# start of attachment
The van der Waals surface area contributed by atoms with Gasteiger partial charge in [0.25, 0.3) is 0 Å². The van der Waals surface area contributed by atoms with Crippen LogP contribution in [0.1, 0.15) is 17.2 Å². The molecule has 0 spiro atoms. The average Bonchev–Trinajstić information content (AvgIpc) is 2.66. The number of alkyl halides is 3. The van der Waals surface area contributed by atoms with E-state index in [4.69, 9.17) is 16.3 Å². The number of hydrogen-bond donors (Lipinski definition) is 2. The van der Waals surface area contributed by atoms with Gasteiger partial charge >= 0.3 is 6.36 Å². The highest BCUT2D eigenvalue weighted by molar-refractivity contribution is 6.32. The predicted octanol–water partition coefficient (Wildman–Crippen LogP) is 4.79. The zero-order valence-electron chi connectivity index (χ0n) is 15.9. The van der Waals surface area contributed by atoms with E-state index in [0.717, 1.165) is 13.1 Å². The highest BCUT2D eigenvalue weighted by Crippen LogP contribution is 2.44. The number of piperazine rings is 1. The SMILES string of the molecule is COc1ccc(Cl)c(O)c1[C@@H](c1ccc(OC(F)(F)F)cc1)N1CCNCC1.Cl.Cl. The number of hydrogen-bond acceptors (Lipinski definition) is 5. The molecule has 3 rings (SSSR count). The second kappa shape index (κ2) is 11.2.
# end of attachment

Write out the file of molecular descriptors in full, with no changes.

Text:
The van der Waals surface area contributed by atoms with Gasteiger partial charge in [0.25, 0.3) is 0 Å². The van der Waals surface area contributed by atoms with Crippen LogP contribution in [0.1, 0.15) is 17.2 Å². The molecule has 0 spiro atoms. The average Bonchev–Trinajstić information content (AvgIpc) is 2.66. The number of alkyl halides is 3. The van der Waals surface area contributed by atoms with E-state index in [4.69, 9.17) is 16.3 Å². The number of hydrogen-bond donors (Lipinski definition) is 2. The van der Waals surface area contributed by atoms with Gasteiger partial charge >= 0.3 is 6.36 Å². The highest BCUT2D eigenvalue weighted by molar-refractivity contribution is 6.32. The predicted octanol–water partition coefficient (Wildman–Crippen LogP) is 4.79. The zero-order valence-electron chi connectivity index (χ0n) is 15.9. The van der Waals surface area contributed by atoms with E-state index in [0.717, 1.165) is 13.1 Å². The highest BCUT2D eigenvalue weighted by Crippen LogP contribution is 2.44. The number of piperazine rings is 1. The SMILES string of the molecule is COc1ccc(Cl)c(O)c1[C@@H](c1ccc(OC(F)(F)F)cc1)N1CCNCC1.Cl.Cl. The number of hydrogen-bond acceptors (Lipinski definition) is 5. The molecule has 3 rings (SSSR count). The second kappa shape index (κ2) is 11.2.